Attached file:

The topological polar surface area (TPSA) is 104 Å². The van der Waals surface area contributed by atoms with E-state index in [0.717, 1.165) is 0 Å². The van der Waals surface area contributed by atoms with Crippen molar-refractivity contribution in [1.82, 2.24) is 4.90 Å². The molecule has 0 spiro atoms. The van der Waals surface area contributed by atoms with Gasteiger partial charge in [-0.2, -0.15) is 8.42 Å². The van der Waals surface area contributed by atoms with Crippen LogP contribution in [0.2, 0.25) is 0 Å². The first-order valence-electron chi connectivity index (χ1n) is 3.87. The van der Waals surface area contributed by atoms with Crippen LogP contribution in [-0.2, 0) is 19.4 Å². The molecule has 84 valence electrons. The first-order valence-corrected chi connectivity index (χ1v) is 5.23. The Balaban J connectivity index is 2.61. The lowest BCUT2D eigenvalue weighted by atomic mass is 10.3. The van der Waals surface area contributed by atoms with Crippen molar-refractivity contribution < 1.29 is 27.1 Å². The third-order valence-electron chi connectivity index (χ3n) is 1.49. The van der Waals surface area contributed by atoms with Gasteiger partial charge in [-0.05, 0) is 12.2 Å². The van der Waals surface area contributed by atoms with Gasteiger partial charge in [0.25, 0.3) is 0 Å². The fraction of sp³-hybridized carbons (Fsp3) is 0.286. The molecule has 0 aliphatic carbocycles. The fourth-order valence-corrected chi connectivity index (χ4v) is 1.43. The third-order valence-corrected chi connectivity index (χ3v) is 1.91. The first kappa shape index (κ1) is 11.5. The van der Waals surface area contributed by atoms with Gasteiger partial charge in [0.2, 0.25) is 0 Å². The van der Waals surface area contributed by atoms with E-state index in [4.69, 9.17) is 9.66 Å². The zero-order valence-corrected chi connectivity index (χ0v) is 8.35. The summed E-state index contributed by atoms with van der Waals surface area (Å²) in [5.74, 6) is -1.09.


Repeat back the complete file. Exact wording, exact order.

The topological polar surface area (TPSA) is 104 Å². The van der Waals surface area contributed by atoms with E-state index in [0.717, 1.165) is 0 Å². The van der Waals surface area contributed by atoms with Crippen molar-refractivity contribution in [1.82, 2.24) is 4.90 Å². The molecule has 0 spiro atoms. The van der Waals surface area contributed by atoms with Gasteiger partial charge in [-0.2, -0.15) is 8.42 Å². The van der Waals surface area contributed by atoms with Crippen LogP contribution in [0.2, 0.25) is 0 Å². The first-order valence-electron chi connectivity index (χ1n) is 3.87. The van der Waals surface area contributed by atoms with Crippen LogP contribution in [-0.2, 0) is 19.4 Å². The molecule has 84 valence electrons. The first-order valence-corrected chi connectivity index (χ1v) is 5.23. The Balaban J connectivity index is 2.61. The lowest BCUT2D eigenvalue weighted by atomic mass is 10.3. The van der Waals surface area contributed by atoms with Crippen molar-refractivity contribution < 1.29 is 27.1 Å². The third-order valence-electron chi connectivity index (χ3n) is 1.49. The van der Waals surface area contributed by atoms with Gasteiger partial charge in [-0.05, 0) is 12.2 Å². The van der Waals surface area contributed by atoms with Gasteiger partial charge in [0.25, 0.3) is 0 Å². The fraction of sp³-hybridized carbons (Fsp3) is 0.286. The molecule has 0 aliphatic carbocycles. The fourth-order valence-corrected chi connectivity index (χ4v) is 1.43. The third-order valence-corrected chi connectivity index (χ3v) is 1.91. The first kappa shape index (κ1) is 11.5. The van der Waals surface area contributed by atoms with Gasteiger partial charge in [0.2, 0.25) is 0 Å². The van der Waals surface area contributed by atoms with E-state index in [4.69, 9.17) is 9.66 Å². The zero-order valence-corrected chi connectivity index (χ0v) is 8.35. The summed E-state index contributed by atoms with van der Waals surface area (Å²) in [5.74, 6) is -1.09.